We built ourselves: The characters we coded as queer

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Jun 4, 2019, 3:16 PM EDT (Updated)

As fans become more adamant in expressing our voices about the things we love, representation has become a rallying point. We celebrate the times when something trickles through, we grouse about consistent letdowns, and we hope and thirst for a better future.

Most of us have grown up in a world of genre entertainment that only scarcely had a place for us, if at all, and we’ve often had to find our own headcanons of representation within the things we love. We’ve had to spin narratives on our own, seeing a metaphor within them for our life experiences that perhaps even the creators may not have realized were there.

We asked some of our queer-identified FANGRRLS to talk about a few of their favorite LGBTQ+ self-coding on some genre characters.

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This is a bit of a pet fascination for me, and a concept I’ve returned to over and over again in my life and my writing, the concept of finding our own voices out of pieces we scramble together. Which is why I was doubly delighted by the character of L3-37 in Solo: A Star Wars Story. I was intrigued when I first heard that Phoebe Waller-Bridge would be voicing L3, making her the first female-coded droid playing a major role in a Star Wars movie, but what really drew me into her as a character to examine was the concept that she was a self-modified droid.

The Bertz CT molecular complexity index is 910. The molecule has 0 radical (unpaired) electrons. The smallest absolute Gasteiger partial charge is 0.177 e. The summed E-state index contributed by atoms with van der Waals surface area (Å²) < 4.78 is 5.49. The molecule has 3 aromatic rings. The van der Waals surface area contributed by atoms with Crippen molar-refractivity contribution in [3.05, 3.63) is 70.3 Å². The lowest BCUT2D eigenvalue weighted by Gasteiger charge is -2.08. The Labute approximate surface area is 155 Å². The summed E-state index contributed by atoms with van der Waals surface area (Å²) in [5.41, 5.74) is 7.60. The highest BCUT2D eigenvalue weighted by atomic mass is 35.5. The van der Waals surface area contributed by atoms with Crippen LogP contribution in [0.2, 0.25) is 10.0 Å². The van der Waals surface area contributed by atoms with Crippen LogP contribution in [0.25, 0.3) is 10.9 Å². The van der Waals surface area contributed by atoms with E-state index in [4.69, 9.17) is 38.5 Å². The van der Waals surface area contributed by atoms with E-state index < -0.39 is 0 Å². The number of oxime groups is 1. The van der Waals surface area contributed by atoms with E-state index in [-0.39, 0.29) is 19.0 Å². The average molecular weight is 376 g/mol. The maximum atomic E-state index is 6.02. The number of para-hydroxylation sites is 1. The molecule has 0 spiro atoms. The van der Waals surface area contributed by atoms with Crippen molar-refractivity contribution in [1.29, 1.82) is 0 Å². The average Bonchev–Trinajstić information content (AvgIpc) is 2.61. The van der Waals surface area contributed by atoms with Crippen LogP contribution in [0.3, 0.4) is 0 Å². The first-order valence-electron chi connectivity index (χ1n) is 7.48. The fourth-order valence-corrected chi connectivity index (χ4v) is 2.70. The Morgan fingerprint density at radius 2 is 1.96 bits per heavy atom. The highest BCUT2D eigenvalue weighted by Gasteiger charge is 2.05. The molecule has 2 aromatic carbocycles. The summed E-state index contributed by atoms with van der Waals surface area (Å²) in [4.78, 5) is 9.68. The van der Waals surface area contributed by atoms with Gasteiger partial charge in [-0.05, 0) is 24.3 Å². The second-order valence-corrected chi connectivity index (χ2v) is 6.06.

We’ve seen the ways that experiences or programming can bring about quirks and behaviors in droids within the Star Wars universe, from R2-D2 to K-2SO, but L3 moves beyond programming into being a reworking of her own physical body. By doing this she has literally crafted her own sense of self by shaping a form that otherwise would not have existed. This screamed out to me as a trans woman, someone who has spent the last several years of her life crafting and changing her own body, often through the use of hormonal drugs that were not originally intended for the service they provide me. Often too it feels like, as I transition, I have to re-piece together my own memories, understand experiences through a different lens. Yet not unlike how Lando can't erase L3's memory without losing her navigational maps, I could never give up the experiences of who I was without losing much of what makes me valuable now.  And I can't tell you just how many times I've had my own version of the "How does that work?" "It works!" conversation when it comes to my sexuality and attraction, or had partners who have had to answer similar questions about the very nature of our relationship.